The academic rebellion initiated by Cambridge mathematician Tim Gowers is growing in strength.
First a bit of context. The Victorian model of academic publishing has become obsolete because of the Internet and so historical momentum is the only reason these publishers continue to own and profit from researchers’ copyrights, review work and editorial efforts. If you search on-line and find an interesting peer-reviewed science paper, you get to read the abstract, but god forbid that you should click on the link and attempt to actually read it. If you should attempt to do so on one of the non open-source sites, you will smack into a paywall – a demand for some excessive fee, perhaps $45 just to read one paper will be presented.
Mr Gowers blog posting triggered a cascade of events that are now gaining momentum …
- Tyler Neylon created the The Cost of Knowledge, a site that lists three major issues with Elsevier’s business practices (journal prices too high, bundle sales system that sells unwanted journals, and the Elsevier support for Research Works Act (RWA) in the US) – and asks researchers to pledging that they will refrain from providing any or all of these services to Elsevier: publishing; refereeing (peer review); and performing editorial work.
The site now has more than 10,100 names and counting, but what has happened? Well, these events have resulted in …
One month after the site launched, Elsevier dropped support for the RWA. That same day, the bill’s congressional sponsors declared they would take no further action on the bill, effectively killing it.
• Ten people state on The Cost of Knowledge website that they’ve resigned as editors of high-profit journals.
• The Wellcome Trust announced plans to withhold funding unless researchers made their publications freely available.
• The World Bank created their Open Knowledge Repository, in which they’ll publish many free-to-read articles.
• A US bill, the Federeal Research Public Access Act (FRPAA), has been gaining support. This is a bill that, if passed, will expand the National Institutes of Health’s open access publishing requirement to other US taxpayer-funded institutes – basically the opposite of the Research Works Act.
That is all fantastic news, but what has now happened, is quite dramatic. The latest update is that Harvard University says it can’t afford journal publishers’ prices and the University wants scientists to make their research open access and resign from publications that keep articles behind paywalls …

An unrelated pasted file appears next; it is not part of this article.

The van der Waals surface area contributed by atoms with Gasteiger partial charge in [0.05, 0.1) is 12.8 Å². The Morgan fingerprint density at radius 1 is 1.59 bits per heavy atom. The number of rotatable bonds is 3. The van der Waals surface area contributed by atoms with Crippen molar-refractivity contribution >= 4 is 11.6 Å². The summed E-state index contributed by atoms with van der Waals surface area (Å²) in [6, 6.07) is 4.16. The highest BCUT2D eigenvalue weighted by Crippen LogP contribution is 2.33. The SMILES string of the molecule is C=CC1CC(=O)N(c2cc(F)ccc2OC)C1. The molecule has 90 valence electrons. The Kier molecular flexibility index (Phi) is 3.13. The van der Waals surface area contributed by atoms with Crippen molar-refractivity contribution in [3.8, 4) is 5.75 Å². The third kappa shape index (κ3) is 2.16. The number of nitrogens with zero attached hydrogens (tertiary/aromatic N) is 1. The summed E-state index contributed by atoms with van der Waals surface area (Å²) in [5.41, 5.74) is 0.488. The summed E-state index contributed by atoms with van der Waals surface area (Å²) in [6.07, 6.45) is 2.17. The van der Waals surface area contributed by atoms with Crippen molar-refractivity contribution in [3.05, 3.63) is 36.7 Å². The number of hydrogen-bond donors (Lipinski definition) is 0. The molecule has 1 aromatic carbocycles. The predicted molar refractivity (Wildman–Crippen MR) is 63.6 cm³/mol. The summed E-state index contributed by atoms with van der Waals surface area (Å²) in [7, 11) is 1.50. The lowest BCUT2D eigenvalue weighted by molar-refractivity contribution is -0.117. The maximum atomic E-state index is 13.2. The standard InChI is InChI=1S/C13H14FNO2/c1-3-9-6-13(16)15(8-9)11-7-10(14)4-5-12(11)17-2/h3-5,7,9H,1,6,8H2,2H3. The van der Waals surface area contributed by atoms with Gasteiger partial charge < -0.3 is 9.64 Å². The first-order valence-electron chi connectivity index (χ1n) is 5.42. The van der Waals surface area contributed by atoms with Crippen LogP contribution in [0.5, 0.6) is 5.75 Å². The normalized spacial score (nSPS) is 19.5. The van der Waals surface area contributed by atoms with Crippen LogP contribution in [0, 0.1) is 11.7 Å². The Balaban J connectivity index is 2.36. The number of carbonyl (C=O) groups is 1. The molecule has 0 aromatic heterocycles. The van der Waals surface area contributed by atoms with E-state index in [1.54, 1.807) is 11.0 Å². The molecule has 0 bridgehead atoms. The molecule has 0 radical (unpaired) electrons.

Exasperated by rising subscription costs charged by academic publishers, Harvard University has encouraged its faculty members to make their research freely available through open access journals and to resign from publications that keep articles behind paywalls.
A memo from Harvard Library to the university’s 2,100 teaching and research staff called for action after warning it could no longer afford the price hikes imposed by many large journal publishers, which bill the library around $3.5m a year.
The extraordinary move thrusts one of the world’s wealthiest and most prestigious institutions into the centre of an increasingly fraught debate over access to the results of academic research, much of which is funded by the taxpayer.
Is this a big deal? Yep, it is … enough is simply enough. Robert Darnton, director of Harvard Library explains …
…We faculty do the research, write the papers, referee papers by other researchers, serve on editorial boards, all of it for free … and then we buy back the results of our labour at outrageous prices.
The system is absurd, and it is inflicting terrible damage on libraries. One year’s subscription to The Journal of Comparative Neurology costs the same as 300 monographs. We simply cannot go on paying the increase in subscription prices. In the long run, the answer will be open-access journal publishing, but we need concerted effort to reach that goal.
Locking information behind paywalls then charging excessive fees hurts scientific progress, the way forward is open access, and this latest news greatly helps because all the others watch Harvard and often copy the standard they set, so yes, this is a really good move.
Oh, and least you ponder the though, no Harvard is not going broke, this is not a plea of poverty, just the deployment of some common sense.